Cost-cutting considerations in the time of COVID-19 (Part 3 – employment issues outside the US)

Employment Alert

COVID-19 Alert


As coronavirus disease 2019 (COVID-19) continues to impact the global economy in unprecedented ways, companies worldwide are facing difficult decisions with respect to their personnel.  In Parts 1 and 2 of our COVID-19 employment series, we explored the use of furloughs, layoffs and similar reductions for US workforces and global workforces. 

In Part 3 of our series, we dive deeper on various cost-saving measures and their viability for employers outside the US. This alert contains information which is current as of April 3, 2020. We are also actively monitoring activities in this rapidly changing area across the globe and posting updates regularly; for additional information on these and other government initiatives, please visit our Coronavirus COVID-19 Daily Update for Employers or email us at

Government Cost-Saving Measures

As expected, over the last few weeks, many governments have introduced initiatives to provide financial stop gaps to companies so that they will retain employees on their payroll during the COVID-19 crisis. These measures could provide a workaround to employers who would otherwise be forced to engage in more extreme cost-cutting measures.  Below is a non-exhaustive list of some of these new proposals and laws:

  • France: The French government will provide a partial unemployment allowance of up to 70% of an employee’s gross remuneration (absent more favorable provisions in the applicable CBA) where an employer can demonstrate financial difficulties as a result of COVID-19.  This benefit applies to employees who are paid hourly, and the allowance is intended to compensate a reduction in hours below a 35-hour workweek.  Companies must consult with employee representatives (if any) or inform individual employees prior to applying for the benefit (though consent is not required).  The benefit is available for up to 6 months, with the possibility of renewal.  

  • The Netherlands: The previous working time reduction scheme has been replaced by a temporary emergency measure for the preservation of jobs known as “NOW.”  Employers who receive a NOW allowance agree not to dismiss employees due to economic reasons during the time in which they receive such allowance (i.e., 3 months with the possibility of a 3-month extension).  The amount of the allowance depends on the percentage of business the company has lost, with employers who experience a 100% downturn in business receiving a reimbursement of up to 90% of salary costs.  The NOW scheme is expected to be available in the next few weeks.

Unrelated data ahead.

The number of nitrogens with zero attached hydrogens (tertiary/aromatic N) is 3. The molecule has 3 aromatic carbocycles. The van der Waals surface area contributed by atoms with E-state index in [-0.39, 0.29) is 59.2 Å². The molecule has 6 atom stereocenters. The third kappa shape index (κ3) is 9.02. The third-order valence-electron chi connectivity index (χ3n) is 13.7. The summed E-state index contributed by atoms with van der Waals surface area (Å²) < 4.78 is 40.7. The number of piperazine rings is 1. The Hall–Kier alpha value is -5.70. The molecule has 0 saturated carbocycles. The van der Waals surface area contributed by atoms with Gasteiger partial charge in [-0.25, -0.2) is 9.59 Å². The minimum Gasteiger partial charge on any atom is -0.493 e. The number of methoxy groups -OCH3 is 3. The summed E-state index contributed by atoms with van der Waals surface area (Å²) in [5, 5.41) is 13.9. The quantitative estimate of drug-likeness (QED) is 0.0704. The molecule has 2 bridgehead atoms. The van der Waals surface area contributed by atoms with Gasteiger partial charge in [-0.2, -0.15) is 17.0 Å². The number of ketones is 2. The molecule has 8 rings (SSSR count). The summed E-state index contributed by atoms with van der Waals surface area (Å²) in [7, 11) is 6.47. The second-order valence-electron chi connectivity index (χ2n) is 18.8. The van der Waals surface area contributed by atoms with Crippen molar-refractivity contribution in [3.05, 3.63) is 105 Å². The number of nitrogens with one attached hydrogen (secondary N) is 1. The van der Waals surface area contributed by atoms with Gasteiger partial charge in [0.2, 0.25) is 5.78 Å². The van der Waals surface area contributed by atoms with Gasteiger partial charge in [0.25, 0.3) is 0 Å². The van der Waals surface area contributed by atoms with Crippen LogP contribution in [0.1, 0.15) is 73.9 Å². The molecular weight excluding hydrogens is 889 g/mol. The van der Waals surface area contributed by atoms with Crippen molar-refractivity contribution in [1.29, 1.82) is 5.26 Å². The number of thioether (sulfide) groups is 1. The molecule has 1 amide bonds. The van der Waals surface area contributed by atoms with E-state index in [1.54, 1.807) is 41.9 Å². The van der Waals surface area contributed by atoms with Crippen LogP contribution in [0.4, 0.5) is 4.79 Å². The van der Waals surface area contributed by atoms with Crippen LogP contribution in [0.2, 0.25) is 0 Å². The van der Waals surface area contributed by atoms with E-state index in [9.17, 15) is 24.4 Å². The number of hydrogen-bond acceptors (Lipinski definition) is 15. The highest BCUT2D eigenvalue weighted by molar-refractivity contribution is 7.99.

• Canada: The Government of Canada has a “work-sharing program” to assist eligible employers in avoiding layoffs where there is a temporary reduction in business activity.  In essence, participating employees (who must be “core” to the business) will receive income support (i.e., unemployment benefits) in exchange for agreeing to work a reduced scheduled and “share” available work with co-workers over a set period of time.  While the program is not new, the duration of the program has been extended from 38 to 76 weeks in light of COVID-19.  In addition, the federal government has introduced the Canada Emergency Response Benefit, a taxable benefit of up to $2,000 a month for up to 4 months for workers (including self-employed individuals and contractors) who lose their income as a result of the COVID-19 pandemic.  Workers who are still employed but are not receiving income because of disruptions to their work situation due to COVID-19 would also qualify for the Canada Emergency Response Benefit.

  • United Kingdom: On March 20, 2020, the UK announced sweeping measures to reimburse companies for up to 80% of employee wages where companies agree to furlough employees rather than dismiss them.  Under the Job Retention Scheme eligible employers will receive a reimbursement of up to £2,500 per month per employee that covers all wages from March 1, 2020.  The scheme will remain open for 3 months, at which time it will be reviewed.